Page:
Wednesday, September 10, 2008

Republican Genius


The Republican Party had a stroke of genius during their National Convention (RNC). Before they presented Sarah Palin to the public, the Party's stalwarts took aim at the media—calling them left-leaning and blaming them for the Republican’s tarnished image. The trick worked so well that even after Governor Palin spoke, the media was uncharacteristically quiet. Instead of criticizing her speech, record, or experience, the media painted Palin as the darling of the convention who electrified the crowds. Somehow, the media glossed over the fact that Sarah Palin said nothing—like the rest of the speakers at the Convention—about the Party's policies, programs or plans for the future. These were not on the Republican menu because the RNC had two well-defined goals that week: attack the media and glorify John MaCain.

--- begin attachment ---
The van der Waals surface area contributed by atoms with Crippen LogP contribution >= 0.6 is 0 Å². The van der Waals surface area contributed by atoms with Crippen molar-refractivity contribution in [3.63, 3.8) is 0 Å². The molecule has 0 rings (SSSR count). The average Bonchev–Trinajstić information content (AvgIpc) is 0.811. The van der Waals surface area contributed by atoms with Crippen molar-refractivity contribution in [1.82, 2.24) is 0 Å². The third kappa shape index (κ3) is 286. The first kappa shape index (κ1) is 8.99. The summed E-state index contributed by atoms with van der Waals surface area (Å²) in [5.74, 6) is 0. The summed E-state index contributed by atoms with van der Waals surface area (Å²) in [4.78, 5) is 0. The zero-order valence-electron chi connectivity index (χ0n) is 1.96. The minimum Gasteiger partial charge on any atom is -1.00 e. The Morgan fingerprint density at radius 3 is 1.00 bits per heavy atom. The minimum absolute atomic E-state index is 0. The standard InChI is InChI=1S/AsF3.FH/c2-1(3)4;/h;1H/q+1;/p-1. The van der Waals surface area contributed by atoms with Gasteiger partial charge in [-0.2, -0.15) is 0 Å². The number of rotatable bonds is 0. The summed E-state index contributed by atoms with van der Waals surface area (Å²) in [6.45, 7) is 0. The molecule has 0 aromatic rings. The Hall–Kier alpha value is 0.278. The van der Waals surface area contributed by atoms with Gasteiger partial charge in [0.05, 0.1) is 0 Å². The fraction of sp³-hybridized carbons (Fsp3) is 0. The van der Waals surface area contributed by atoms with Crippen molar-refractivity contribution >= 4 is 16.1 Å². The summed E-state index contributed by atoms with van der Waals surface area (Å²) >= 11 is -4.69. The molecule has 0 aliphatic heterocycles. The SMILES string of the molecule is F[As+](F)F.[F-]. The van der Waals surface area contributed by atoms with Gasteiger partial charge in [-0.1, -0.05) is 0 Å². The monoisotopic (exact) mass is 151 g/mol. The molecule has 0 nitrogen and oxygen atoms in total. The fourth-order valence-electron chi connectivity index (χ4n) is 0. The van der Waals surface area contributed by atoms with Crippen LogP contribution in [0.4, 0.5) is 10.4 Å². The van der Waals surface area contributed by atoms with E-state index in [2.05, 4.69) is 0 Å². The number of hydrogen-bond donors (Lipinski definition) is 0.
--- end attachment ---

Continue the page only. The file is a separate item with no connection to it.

Unlike the other speakers, however, Palin attacked Barack Obama. Her first major speech reeked of bile. She was mean, vicious, and inaccurate with her allegations. Her speech was not worthy of a national convention and clearly unbecoming of a candidate for national office. Her performance dragged US politics and elections to an all time low and it seemed more suited for a stand-up comedy routine. Unlike McCain, Palin had not promised to conduct a dignified campaign and she never promised to behave during the campaign.


Sarah Palin’s inclusion in the Republican ticket fits seamlessly into the party’s plan to retain control of the White House. She and her Party are unjustly maligned, unfairly judged. The RNC was not a rally in support of change of any kind, official rhetoric notwithstanding: it was a call to defend the control of the Presidency—it was like watching Orcs itching for war. They will neither campaign on the issues nor play on voters' fears. The strategy is clear: Avoid issues. Pick fights. Spew hate. Spit venom. Vote Republican.

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